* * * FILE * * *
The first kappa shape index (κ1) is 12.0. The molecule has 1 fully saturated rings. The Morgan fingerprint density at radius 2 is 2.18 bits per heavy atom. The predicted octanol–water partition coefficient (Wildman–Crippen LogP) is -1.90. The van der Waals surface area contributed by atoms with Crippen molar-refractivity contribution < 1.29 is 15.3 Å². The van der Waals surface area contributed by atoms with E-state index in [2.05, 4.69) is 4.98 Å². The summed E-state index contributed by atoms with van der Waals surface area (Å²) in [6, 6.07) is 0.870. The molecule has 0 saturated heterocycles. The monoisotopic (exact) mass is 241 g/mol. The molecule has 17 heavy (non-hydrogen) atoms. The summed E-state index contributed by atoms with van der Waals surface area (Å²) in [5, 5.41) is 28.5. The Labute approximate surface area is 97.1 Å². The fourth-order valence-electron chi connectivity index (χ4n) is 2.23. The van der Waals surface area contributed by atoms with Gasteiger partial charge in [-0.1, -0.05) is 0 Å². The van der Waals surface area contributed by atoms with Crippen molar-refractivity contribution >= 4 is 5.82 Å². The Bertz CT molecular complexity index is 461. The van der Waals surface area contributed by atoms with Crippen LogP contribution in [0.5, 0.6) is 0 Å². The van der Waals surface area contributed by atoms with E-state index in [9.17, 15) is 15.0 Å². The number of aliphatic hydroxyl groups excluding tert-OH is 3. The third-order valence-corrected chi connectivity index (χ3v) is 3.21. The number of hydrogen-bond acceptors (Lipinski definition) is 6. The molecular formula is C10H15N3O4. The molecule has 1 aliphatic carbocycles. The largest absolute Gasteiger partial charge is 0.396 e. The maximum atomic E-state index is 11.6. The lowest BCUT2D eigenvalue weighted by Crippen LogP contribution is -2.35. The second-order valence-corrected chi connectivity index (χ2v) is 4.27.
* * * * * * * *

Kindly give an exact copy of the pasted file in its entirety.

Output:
The first kappa shape index (κ1) is 12.0. The molecule has 1 fully saturated rings. The Morgan fingerprint density at radius 2 is 2.18 bits per heavy atom. The predicted octanol–water partition coefficient (Wildman–Crippen LogP) is -1.90. The van der Waals surface area contributed by atoms with Crippen molar-refractivity contribution < 1.29 is 15.3 Å². The van der Waals surface area contributed by atoms with E-state index in [2.05, 4.69) is 4.98 Å². The summed E-state index contributed by atoms with van der Waals surface area (Å²) in [6, 6.07) is 0.870. The molecule has 0 saturated heterocycles. The monoisotopic (exact) mass is 241 g/mol. The molecule has 17 heavy (non-hydrogen) atoms. The summed E-state index contributed by atoms with van der Waals surface area (Å²) in [5, 5.41) is 28.5. The Labute approximate surface area is 97.1 Å². The fourth-order valence-electron chi connectivity index (χ4n) is 2.23. The van der Waals surface area contributed by atoms with Gasteiger partial charge in [-0.1, -0.05) is 0 Å². The van der Waals surface area contributed by atoms with Crippen molar-refractivity contribution >= 4 is 5.82 Å². The Bertz CT molecular complexity index is 461. The van der Waals surface area contributed by atoms with Crippen LogP contribution in [0.5, 0.6) is 0 Å². The van der Waals surface area contributed by atoms with E-state index in [9.17, 15) is 15.0 Å². The number of aliphatic hydroxyl groups excluding tert-OH is 3. The third-order valence-corrected chi connectivity index (χ3v) is 3.21. The number of hydrogen-bond acceptors (Lipinski definition) is 6. The molecular formula is C10H15N3O4. The molecule has 1 aliphatic carbocycles. The largest absolute Gasteiger partial charge is 0.396 e. The maximum atomic E-state index is 11.6. The lowest BCUT2D eigenvalue weighted by Crippen LogP contribution is -2.35. The second-order valence-corrected chi connectivity index (χ2v) is 4.27.